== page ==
New Scientist on “denialism”:
SPECIAL REPORT / DENIAL: From climate change to vaccines, evolution to flu, denialists are on the march. Why are so many people refusing to accept what the evidence is telling them? Over the next 10 pages we look at the phenomenon in depth. What is denial? What attracts people to it? How does it start, and how does it spread? And finally, how should we respond to it?
First, they dispel any doubts that denialists are wrong wrong wrong:
All denialists see themselves as underdogs fighting a corrupt elite. …
How to be a denialist …. Six tactics that all denialist movements use: 1. Allege that there’s a conspiracy. … 2. Use fake experts. … 3. Cherry-pick the evidence. … 4. Create impossible standards for your opponents. … 5. Use logical fallacies. … 6. Falsely portray scientists as … divided … Insist “both sides” must be heard and cry censorship when “dissenting” arguments or experts are rejected. (more)
Eventually they offer solutions. Here are all remedies offered:
- [Don’t] confuse these two types of questions – scientific and ideological. (more)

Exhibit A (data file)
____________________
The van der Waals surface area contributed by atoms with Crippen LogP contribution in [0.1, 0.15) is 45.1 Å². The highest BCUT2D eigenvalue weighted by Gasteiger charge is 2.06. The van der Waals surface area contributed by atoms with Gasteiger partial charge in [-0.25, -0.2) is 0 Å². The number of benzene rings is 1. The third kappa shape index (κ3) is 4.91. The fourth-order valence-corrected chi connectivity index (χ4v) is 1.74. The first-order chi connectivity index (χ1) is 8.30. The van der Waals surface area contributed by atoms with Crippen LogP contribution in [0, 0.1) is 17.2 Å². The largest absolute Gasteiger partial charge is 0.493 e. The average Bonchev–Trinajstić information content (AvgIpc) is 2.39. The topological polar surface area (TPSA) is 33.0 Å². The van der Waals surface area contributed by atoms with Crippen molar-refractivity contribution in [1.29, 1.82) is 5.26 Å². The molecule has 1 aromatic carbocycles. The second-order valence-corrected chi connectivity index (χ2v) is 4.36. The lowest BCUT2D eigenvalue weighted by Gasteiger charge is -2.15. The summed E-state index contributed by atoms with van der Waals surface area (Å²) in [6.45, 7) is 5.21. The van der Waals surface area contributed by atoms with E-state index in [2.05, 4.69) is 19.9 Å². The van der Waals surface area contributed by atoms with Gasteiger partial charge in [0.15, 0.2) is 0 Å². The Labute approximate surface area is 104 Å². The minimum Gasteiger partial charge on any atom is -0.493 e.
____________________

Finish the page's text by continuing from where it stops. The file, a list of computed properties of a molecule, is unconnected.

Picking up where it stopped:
- [Use] anecdote and appeals to emotion when speaking to lay audiences. (more)
- Set the record straight. (more)
- Stand up … with a full-throated debunking repeated often and everywhere. (more)
So if you saw yourself as an underdog fighting a corrupt elite, wouldn’t these four approaches win you over? Me neither. I’d be far more won over by betting market odds giving a low probability to my position, backed by folks who put their money where their mouth is. If that didn’t persuade me I’d at least see the betting system as less corrupt – it offers me big rewards when my side is proven right.
Now why do you think this betting solution is so much less appealing than “full throated debunking,” that it wasn’t even worth mentioning? If you think this solution just didn’t occur to them, do you think they’ll embrace it with enthusiasm if they are told? Me neither.